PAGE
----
Higdon in South America Part V: The Haul of the Mountain King

Robert Higdon
by Robert Higdon

Photos: Vincent Cummings

February 8, 2018

Macará EC


Shall we check my prognosticative skills? My last sentence last night was succinct: “If Weather.com is to be believed, tomorrow will be much, much worse.” And was it? Not quite. By the judgment of everyone with whom I spoke, today was the best ride of the trip to date. Even I was farting through silk.

Your host Helge Pedersen with a new friend

I thought the end of this day would see the virtual certainty of rain here in Macará with a high maybe reaching 50F. I brought my electric clothes up to the room last night and suited up this morning. My mood was dark and edgy. Rain I can take. Cold I’m prepared for. Cold rain is for me as bad as the moto life can get. To confirm my worst fears, I logged onto Weather.com again this morning at 0530. One of my saved locations was Macará, Peru. Peru? We were going to Macará, Ecuador. Quick check. Oops. Rain in the afternoon for sure, but highs in the 70s. My mood lightens with the dawn, the electric clothes go back in the back, and I clomp down to breakfast.

Soup art

I was practically the last arrival. A fruit plate awaited me. Someone had arranged it in the shape of a smiley face. Oh, no. This is what I’ve done to these innocent people: They think I’m going to hang myself. I thanked them for the kind thought. It was a beautiful gesture from some genuinely caring people.

The hills awaited us. It was a day on a bike unlike any I have ever seen. As I may have mentioned, I’m not a great fan of winding roads since they usually mean nothing but hard work and unrelieved tension. But the Pan-American highway, which we followed the entire day, today was a jewel. My previous high in going through corners on a single day was 80,092, seven more than the number of curve balls thrown by National League pitchers in 1938 and 1,206 more curves than appeared in the Miss American contest from 1927 through 1949. I went through that record before noon and there were still 40,000 more waiting around the bend. I sincerely do not believe there were more than a dozen occasions where we had 500 yards of uncoiled highway.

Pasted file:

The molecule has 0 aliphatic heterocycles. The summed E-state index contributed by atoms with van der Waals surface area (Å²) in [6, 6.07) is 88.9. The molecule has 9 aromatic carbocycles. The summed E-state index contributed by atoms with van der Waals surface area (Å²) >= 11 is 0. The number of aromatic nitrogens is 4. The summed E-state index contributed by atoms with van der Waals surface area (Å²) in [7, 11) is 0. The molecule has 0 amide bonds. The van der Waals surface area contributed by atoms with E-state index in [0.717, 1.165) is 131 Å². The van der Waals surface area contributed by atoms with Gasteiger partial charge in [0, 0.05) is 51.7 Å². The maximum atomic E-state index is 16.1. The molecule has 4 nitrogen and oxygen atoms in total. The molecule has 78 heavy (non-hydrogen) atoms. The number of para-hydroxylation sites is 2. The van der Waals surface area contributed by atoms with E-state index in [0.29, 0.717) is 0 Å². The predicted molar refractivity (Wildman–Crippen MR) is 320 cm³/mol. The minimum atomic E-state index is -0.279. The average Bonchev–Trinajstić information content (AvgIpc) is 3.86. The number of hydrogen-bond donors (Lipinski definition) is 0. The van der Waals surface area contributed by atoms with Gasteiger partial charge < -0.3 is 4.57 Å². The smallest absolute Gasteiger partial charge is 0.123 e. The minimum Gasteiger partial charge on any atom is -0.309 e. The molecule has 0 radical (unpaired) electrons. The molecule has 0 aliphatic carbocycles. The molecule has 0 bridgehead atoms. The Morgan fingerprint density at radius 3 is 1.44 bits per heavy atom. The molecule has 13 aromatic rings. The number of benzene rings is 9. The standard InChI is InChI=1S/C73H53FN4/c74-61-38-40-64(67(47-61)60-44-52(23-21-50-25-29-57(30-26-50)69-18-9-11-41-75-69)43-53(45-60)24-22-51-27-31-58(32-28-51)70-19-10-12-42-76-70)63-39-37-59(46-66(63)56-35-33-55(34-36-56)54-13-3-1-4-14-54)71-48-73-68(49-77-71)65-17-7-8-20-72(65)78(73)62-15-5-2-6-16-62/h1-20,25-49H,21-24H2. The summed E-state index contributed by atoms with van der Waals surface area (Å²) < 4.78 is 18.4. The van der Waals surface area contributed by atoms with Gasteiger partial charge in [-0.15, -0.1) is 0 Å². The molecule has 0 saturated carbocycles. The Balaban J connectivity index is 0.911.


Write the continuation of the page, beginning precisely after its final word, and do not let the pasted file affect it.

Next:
This setting is made for the hot shoes in our group, and they went at it with abandon. The danger, of course, is that when you go bombing into a blind corner, you don’t have any idea what will be waiting for you on the way out. Today, a representative one, I saw potholes that could swallow a child, abandoned construction zones, rocks, an oncoming truck halfway into my lane, and a dead body. I’m not sure about that last one, but the point is you don’t know if it will be Santa Claus or the Wicked Witch of the West. But the highway generally is so beautifully constructed that it lulls you into a sense of security that you’d feel riding along on a state highway in Iowa.

Also a motorcycle

It should also be mentioned that for almost the entire day we were at altitudes that are next to impossible to find with such consistency in the U.S. Within the first hour we’d climbed to over 11,000′ and consistently stayed aloft between 7,000′ and 9,000′ for hours at a time. There are few such roads in North America — Walsenburg to Durango to Ouray in Colorado comes to mind — but today’s route truly was something unforgettable.

Cartagena is miles behind us now

Tomorrow we descend from the clouds to coastal Peru, saying goodbye to the Norwegian composer Edvard Grieg and his masterpiece, “In the Hall of the Mountain King.” I’ve been wondering why his fellow countryman, our leader Helge Pedersen, has been looking so contented of late. But a day like today could make a Viking of the least of us.

And it’s still not raining in Macará.

Helge with helpers.
Time for a little pick-me-up?
Robert Higdon
Robert Higdon

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Join the conversation
  • Mad4TheCrest Mad4TheCrest on Feb 12, 2018

    Child- swallowing potholes would be terrible things to have lurking around a blind curve; almost as bad as a large truck in your lane. What did the altitude do to bike performance? Human performance?

    And, wow, 120,000 bends in a day. That's dedicated counting ... :)

    • Harry Bierke Harry Bierke on Feb 13, 2018

      wow, that's right up there with the 14 day tour through the dolomite alps that includes 102 mountain passes

  • Alaskan18724 Alaskan18724 on Feb 13, 2018

    Never mind the great reporting; for those of us whose livelihood devolves from the love of language, and whose passions include Norwegian composers, the lead is a singularly wonderful bit of wordsmithery.